New Church Life NCL May/June 2018 - Page 49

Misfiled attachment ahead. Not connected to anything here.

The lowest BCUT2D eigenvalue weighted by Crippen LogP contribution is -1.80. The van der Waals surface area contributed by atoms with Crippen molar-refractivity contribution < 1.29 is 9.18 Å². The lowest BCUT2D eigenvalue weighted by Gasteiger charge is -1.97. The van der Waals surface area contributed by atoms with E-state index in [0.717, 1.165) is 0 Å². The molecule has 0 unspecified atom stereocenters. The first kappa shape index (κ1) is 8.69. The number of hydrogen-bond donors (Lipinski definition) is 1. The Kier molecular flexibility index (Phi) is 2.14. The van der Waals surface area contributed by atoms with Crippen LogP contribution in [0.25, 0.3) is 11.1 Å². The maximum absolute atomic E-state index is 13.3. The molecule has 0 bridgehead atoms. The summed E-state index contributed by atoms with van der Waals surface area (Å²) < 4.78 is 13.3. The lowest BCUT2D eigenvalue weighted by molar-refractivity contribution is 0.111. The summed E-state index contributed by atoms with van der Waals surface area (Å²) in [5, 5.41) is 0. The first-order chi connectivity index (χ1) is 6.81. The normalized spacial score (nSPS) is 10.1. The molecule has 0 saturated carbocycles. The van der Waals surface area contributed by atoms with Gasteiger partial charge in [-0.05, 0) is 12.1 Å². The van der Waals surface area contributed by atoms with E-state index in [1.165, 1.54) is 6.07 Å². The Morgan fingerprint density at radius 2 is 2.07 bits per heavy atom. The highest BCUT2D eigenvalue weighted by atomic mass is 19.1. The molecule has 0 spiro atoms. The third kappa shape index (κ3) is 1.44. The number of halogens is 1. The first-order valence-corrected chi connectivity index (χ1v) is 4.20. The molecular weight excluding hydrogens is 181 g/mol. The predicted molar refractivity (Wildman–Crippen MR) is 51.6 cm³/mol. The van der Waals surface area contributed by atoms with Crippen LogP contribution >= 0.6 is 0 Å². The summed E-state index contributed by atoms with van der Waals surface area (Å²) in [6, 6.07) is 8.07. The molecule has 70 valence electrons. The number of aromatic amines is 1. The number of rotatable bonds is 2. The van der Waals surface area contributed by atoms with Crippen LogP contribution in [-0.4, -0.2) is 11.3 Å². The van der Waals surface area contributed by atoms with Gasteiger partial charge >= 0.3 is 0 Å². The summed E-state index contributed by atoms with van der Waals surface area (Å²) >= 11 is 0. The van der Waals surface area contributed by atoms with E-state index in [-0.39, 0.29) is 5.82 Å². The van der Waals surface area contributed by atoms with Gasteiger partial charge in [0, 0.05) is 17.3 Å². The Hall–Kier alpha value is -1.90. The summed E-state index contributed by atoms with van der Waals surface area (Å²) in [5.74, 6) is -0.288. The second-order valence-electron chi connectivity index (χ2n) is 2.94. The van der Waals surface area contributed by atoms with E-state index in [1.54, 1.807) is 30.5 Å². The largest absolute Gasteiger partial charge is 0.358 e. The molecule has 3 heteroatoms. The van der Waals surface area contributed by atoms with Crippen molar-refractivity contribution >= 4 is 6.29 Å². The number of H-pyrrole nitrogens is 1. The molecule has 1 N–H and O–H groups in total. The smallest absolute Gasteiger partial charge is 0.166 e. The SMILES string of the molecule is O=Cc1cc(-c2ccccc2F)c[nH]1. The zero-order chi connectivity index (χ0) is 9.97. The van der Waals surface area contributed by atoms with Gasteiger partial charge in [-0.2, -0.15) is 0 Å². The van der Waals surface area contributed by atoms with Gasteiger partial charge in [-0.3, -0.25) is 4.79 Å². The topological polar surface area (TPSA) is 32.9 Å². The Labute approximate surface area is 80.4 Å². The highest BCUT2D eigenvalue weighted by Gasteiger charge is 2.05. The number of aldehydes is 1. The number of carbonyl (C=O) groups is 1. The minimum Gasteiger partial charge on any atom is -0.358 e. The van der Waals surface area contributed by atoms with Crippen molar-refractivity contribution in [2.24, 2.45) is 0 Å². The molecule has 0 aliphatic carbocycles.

     arose to change the format. At that point there were two students in South Africa, one in Nigeria and one in Norway, all of whom are in similar time zones. Using Skype as a medium of instruction, it became possible for all the students to meet online with a teacher based in Bryn Athyn, with students and teachers able to see and hear each other. This creates a virtual classroom. Using this method, the regular program of 12 courses can be delivered in a far more satisfactory manner. Classes are held at a regular time each week; early afternoon in Bryn Athyn equates to early evening in Africa and Europe, a time when students are home from work, have had their supper and are ready to attend class. The program is much the same as it is in other distance schools: regular Theological School classes adapted for the circumstances. However, it is only possible to offer one course at a time because students can only attend part time, so the overall program takes between three and four years to complete. Under this system of training, two men, one in Norway and one in South Africa, have completed and been ordained. A third is a candidate nearing the end of his education, while the others are at different points. In addition to General Church students, there is also a student studying for the ministry of the Lord’s New Church who lives in the Netherlands. Finally, there have been situations, which may arise again, of people who do not fit any of these programs. For several years ministers travelled to Kenya to give classes as there was no one there who could do this. Over a four-year period, three men were prepared, ordained and now serve congregations in Kenya. The General Church is truly an international church, with much of its growth happening in far-flung parts of the world. Figuring out ways of educating a ministry is challenging and exciting. The established schools teaching in their local languages means that we do not have to rely on someone’s ability to speak English in order to serve. Technology makes it possible to pull together people who are continents apart, and provide the opportunity to read, study and discuss together as if they were in the same room. Even so, new challenges arise from time to time. There have been students in time zones or with limited internet accessibility where the only way to The General Church is truly an international church, with much of its growth happening in far-flung parts of the world. Figuring out ways of educating a ministry is challenging and exciting. 225